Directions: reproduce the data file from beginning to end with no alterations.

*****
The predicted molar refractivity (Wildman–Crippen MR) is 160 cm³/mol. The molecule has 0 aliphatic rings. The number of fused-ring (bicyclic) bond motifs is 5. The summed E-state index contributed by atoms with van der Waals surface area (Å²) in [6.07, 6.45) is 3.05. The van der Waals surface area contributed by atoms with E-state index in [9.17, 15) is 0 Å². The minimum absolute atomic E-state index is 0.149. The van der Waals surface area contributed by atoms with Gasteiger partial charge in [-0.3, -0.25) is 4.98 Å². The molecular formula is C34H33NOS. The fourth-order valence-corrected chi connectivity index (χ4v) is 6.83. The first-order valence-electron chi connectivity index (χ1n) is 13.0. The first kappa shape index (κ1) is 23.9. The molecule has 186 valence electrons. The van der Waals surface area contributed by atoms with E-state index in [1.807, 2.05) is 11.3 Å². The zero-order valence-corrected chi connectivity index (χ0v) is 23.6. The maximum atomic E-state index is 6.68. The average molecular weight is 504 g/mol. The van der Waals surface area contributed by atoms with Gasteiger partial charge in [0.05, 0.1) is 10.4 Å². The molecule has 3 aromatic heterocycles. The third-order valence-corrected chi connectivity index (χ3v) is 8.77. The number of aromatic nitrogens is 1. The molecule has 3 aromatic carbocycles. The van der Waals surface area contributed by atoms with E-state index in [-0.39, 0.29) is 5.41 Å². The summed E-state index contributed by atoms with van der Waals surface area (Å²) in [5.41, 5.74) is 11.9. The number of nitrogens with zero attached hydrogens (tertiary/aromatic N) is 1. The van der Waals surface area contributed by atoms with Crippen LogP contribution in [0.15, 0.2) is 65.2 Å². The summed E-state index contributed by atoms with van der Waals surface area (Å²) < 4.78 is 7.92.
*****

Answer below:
The predicted molar refractivity (Wildman–Crippen MR) is 160 cm³/mol. The molecule has 0 aliphatic rings. The number of fused-ring (bicyclic) bond motifs is 5. The summed E-state index contributed by atoms with van der Waals surface area (Å²) in [6.07, 6.45) is 3.05. The van der Waals surface area contributed by atoms with E-state index in [9.17, 15) is 0 Å². The minimum absolute atomic E-state index is 0.149. The van der Waals surface area contributed by atoms with Gasteiger partial charge in [-0.3, -0.25) is 4.98 Å². The molecular formula is C34H33NOS. The fourth-order valence-corrected chi connectivity index (χ4v) is 6.83. The first-order valence-electron chi connectivity index (χ1n) is 13.0. The first kappa shape index (κ1) is 23.9. The molecule has 186 valence electrons. The van der Waals surface area contributed by atoms with E-state index in [1.807, 2.05) is 11.3 Å². The zero-order valence-corrected chi connectivity index (χ0v) is 23.6. The maximum atomic E-state index is 6.68. The average molecular weight is 504 g/mol. The van der Waals surface area contributed by atoms with Gasteiger partial charge in [0.05, 0.1) is 10.4 Å². The molecule has 3 aromatic heterocycles. The third-order valence-corrected chi connectivity index (χ3v) is 8.77. The number of aromatic nitrogens is 1. The molecule has 3 aromatic carbocycles. The van der Waals surface area contributed by atoms with E-state index in [-0.39, 0.29) is 5.41 Å². The summed E-state index contributed by atoms with van der Waals surface area (Å²) in [5.41, 5.74) is 11.9. The number of nitrogens with zero attached hydrogens (tertiary/aromatic N) is 1. The van der Waals surface area contributed by atoms with Crippen LogP contribution in [0.15, 0.2) is 65.2 Å². The summed E-state index contributed by atoms with van der Waals surface area (Å²) < 4.78 is 7.92.